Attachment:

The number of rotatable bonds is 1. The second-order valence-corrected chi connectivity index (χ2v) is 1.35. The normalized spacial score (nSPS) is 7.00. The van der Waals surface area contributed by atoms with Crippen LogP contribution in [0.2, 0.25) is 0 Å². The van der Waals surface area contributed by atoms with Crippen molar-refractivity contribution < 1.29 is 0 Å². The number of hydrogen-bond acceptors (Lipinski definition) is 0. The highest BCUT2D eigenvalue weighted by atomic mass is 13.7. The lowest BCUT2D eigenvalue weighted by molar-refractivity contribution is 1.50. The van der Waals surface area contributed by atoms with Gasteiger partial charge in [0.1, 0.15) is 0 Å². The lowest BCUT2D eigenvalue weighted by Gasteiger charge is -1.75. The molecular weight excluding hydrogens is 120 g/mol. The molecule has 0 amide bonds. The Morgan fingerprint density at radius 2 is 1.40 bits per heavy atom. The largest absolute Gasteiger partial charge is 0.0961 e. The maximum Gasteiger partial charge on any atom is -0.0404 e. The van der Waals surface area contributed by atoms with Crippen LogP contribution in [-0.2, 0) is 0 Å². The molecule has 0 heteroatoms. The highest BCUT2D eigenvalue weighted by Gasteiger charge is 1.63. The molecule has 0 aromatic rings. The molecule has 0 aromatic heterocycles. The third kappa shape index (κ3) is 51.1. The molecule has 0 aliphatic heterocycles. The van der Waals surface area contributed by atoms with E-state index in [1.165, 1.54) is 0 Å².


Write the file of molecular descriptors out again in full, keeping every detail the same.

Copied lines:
The number of rotatable bonds is 1. The second-order valence-corrected chi connectivity index (χ2v) is 1.35. The normalized spacial score (nSPS) is 7.00. The van der Waals surface area contributed by atoms with Crippen LogP contribution in [0.2, 0.25) is 0 Å². The van der Waals surface area contributed by atoms with Crippen molar-refractivity contribution < 1.29 is 0 Å². The number of hydrogen-bond acceptors (Lipinski definition) is 0. The highest BCUT2D eigenvalue weighted by atomic mass is 13.7. The lowest BCUT2D eigenvalue weighted by molar-refractivity contribution is 1.50. The van der Waals surface area contributed by atoms with Gasteiger partial charge in [0.1, 0.15) is 0 Å². The lowest BCUT2D eigenvalue weighted by Gasteiger charge is -1.75. The molecular weight excluding hydrogens is 120 g/mol. The molecule has 0 amide bonds. The Morgan fingerprint density at radius 2 is 1.40 bits per heavy atom. The largest absolute Gasteiger partial charge is 0.0961 e. The maximum Gasteiger partial charge on any atom is -0.0404 e. The van der Waals surface area contributed by atoms with Crippen LogP contribution in [-0.2, 0) is 0 Å². The molecule has 0 heteroatoms. The highest BCUT2D eigenvalue weighted by Gasteiger charge is 1.63. The molecule has 0 aromatic rings. The molecule has 0 aromatic heterocycles. The third kappa shape index (κ3) is 51.1. The molecule has 0 aliphatic heterocycles. The van der Waals surface area contributed by atoms with E-state index in [1.165, 1.54) is 0 Å².